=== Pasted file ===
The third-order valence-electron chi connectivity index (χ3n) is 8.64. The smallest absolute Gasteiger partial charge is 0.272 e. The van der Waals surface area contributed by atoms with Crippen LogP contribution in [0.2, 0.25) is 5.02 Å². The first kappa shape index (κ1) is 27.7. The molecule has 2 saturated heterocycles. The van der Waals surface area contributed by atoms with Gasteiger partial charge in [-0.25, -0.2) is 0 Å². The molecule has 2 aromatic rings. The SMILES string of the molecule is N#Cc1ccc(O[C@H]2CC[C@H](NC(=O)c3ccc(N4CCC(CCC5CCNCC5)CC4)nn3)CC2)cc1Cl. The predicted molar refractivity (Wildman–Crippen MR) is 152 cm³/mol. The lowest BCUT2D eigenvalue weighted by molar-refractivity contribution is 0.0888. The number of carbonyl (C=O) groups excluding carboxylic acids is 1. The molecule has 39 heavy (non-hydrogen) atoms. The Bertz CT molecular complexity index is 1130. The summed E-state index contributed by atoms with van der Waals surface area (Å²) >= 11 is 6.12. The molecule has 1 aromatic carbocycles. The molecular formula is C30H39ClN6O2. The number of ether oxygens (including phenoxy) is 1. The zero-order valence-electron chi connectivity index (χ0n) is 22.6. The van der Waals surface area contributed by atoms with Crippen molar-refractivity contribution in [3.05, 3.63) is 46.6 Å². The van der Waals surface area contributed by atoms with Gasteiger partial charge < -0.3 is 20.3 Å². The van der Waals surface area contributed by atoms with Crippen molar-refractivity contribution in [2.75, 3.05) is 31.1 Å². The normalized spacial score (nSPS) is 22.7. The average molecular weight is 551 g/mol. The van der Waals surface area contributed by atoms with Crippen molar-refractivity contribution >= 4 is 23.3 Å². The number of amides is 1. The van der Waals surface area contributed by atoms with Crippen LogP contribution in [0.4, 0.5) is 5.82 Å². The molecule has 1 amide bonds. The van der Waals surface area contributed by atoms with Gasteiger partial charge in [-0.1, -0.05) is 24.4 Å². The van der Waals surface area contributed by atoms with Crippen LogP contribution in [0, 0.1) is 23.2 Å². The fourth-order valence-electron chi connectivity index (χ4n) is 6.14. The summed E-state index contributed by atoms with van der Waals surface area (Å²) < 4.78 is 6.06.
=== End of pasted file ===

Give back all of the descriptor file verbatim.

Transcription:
The third-order valence-electron chi connectivity index (χ3n) is 8.64. The smallest absolute Gasteiger partial charge is 0.272 e. The van der Waals surface area contributed by atoms with Crippen LogP contribution in [0.2, 0.25) is 5.02 Å². The first kappa shape index (κ1) is 27.7. The molecule has 2 saturated heterocycles. The van der Waals surface area contributed by atoms with Gasteiger partial charge in [-0.25, -0.2) is 0 Å². The molecule has 2 aromatic rings. The SMILES string of the molecule is N#Cc1ccc(O[C@H]2CC[C@H](NC(=O)c3ccc(N4CCC(CCC5CCNCC5)CC4)nn3)CC2)cc1Cl. The predicted molar refractivity (Wildman–Crippen MR) is 152 cm³/mol. The lowest BCUT2D eigenvalue weighted by molar-refractivity contribution is 0.0888. The number of carbonyl (C=O) groups excluding carboxylic acids is 1. The molecule has 39 heavy (non-hydrogen) atoms. The Bertz CT molecular complexity index is 1130. The summed E-state index contributed by atoms with van der Waals surface area (Å²) >= 11 is 6.12. The molecule has 1 aromatic carbocycles. The molecular formula is C30H39ClN6O2. The number of ether oxygens (including phenoxy) is 1. The zero-order valence-electron chi connectivity index (χ0n) is 22.6. The van der Waals surface area contributed by atoms with Crippen molar-refractivity contribution in [3.05, 3.63) is 46.6 Å². The van der Waals surface area contributed by atoms with Gasteiger partial charge < -0.3 is 20.3 Å². The van der Waals surface area contributed by atoms with Crippen molar-refractivity contribution in [2.75, 3.05) is 31.1 Å². The normalized spacial score (nSPS) is 22.7. The average molecular weight is 551 g/mol. The van der Waals surface area contributed by atoms with Crippen molar-refractivity contribution >= 4 is 23.3 Å². The number of amides is 1. The van der Waals surface area contributed by atoms with Crippen LogP contribution in [0.4, 0.5) is 5.82 Å². The molecule has 1 amide bonds. The van der Waals surface area contributed by atoms with Gasteiger partial charge in [-0.1, -0.05) is 24.4 Å². The van der Waals surface area contributed by atoms with Crippen LogP contribution in [0, 0.1) is 23.2 Å². The fourth-order valence-electron chi connectivity index (χ4n) is 6.14. The summed E-state index contributed by atoms with van der Waals surface area (Å²) < 4.78 is 6.06.